On April 3 the U.S. Citizenship and Immigration Services department will be flooded with H1-B visa applications as the start of the 2018 visa process kicks off. April 3 also marks the official start of the temporary suspension of premium processing for H1-B visas.

While it is unlikely that President Trump will take any action in time for this year's deadline, shortly thereafter the President is expected to "demonstrate he is keeping faith with his campaign promise to crack down on the outsourcing of U.S. jobs to foreign workers," according to research firm Height Securities LLC.

"We think this will take the form of a long-awaited executive action that will direct USCIS and other involved agencies to study the issue and develop recommendations for rulemaking, including potential prioritization of visas for higher-paid workers," the analysts wrote.

And sure, the Trump administration's policies on immigration will likely be challenged, especially the most recent executive order that seeks to ban refugees from six predominantly muslim countries (which has no bearing on H1-B applications), the policy changes, if they squeak through, could just be the beginning.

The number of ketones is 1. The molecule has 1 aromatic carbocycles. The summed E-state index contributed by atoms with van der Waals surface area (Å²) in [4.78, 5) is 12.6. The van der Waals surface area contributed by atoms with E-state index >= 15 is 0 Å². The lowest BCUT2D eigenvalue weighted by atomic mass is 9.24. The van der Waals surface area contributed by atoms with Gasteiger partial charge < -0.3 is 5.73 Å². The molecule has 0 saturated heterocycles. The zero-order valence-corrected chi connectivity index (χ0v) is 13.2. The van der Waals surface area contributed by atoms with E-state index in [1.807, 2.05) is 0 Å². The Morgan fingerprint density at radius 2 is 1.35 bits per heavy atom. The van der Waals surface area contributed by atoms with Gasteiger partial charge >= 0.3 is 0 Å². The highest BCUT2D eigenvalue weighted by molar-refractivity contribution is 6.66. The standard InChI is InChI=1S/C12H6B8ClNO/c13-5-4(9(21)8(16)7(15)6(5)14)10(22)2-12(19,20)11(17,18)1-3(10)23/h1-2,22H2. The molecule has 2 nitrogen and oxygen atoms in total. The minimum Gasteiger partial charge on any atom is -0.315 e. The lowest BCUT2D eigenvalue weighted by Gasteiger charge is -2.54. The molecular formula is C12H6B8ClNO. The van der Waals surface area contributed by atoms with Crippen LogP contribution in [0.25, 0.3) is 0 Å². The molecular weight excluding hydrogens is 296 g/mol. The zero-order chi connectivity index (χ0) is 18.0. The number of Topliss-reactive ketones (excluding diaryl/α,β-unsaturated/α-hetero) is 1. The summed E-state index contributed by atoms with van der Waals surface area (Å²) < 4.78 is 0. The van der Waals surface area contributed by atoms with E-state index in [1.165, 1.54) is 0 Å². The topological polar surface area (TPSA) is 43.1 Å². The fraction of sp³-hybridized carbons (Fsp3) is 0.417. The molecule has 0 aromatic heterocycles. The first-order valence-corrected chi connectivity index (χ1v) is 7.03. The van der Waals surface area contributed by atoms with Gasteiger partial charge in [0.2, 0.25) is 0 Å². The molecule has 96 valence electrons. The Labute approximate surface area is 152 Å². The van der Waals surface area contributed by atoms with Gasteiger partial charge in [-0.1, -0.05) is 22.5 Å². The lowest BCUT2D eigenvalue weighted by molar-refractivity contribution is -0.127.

The Department of Homeland Security has laid out plans for more aggressive immigration law enforcement that could significantly increase deportations, and it will temporarily suspend expedited processing for H-1B visas for foreign workers.

H-1B visas will not spark the kind of moral clash as President Trump's order on immigration, but the move would squeeze Apple (AAPL) , Amazon (AMZN) , Alphabet (GOOGL) , Microsoft (MSFT) and other tech companies.

The tech sector in particular relies on H-1B visas to find coders and other skilled employees. Prominent advocates of loosing restrictions on H-1Bs include FWD.us, a lobbying group backed by such prominent techies as Facebook founder and CEO Mark Zuckerberg, Microsoft MSFT co-founder Bill Gates, Netflix (NFLX) founder and CEO Reed Hastings, AOL boss Tim Armstrong. The group claims that skilled workers expand the economy and that every H-1B visa that the government grants produces nearly two jobs.

The government received 618,266 applications for the 85,000 available H-1B visas in fiscal year 2016, according to the Department of Labor.

Consulting and outsourcing companies such as Deloitte Consulting, Cognizant Technologies (CTSH) , Infosys (INFY) and Wipro (WIT) filed the most petitions, according to the Department of Labor.  Apple made the top ten, submitting more than 23,000 petitions, or 1.9% of the total.

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Howard University professor Ron Hira compiled a broader list of workers actually hired with H-1B visas, based on 2014 data, for testimony to to Congress last year.

Aside from the large outsourcing companies, IBM (IBM) was seventh with close to 1,500 H-1B hirings.

Some big names in tech fall outside the top ten. Amazon was 11th with 877 H-1B hirings in 2014, Computer Sciences (CSC) was 12th (873), Microsoft was 14th (850), Alphabet was 15th (728), Intel (INTC) was 16th (700) and Apple was 20th (443).

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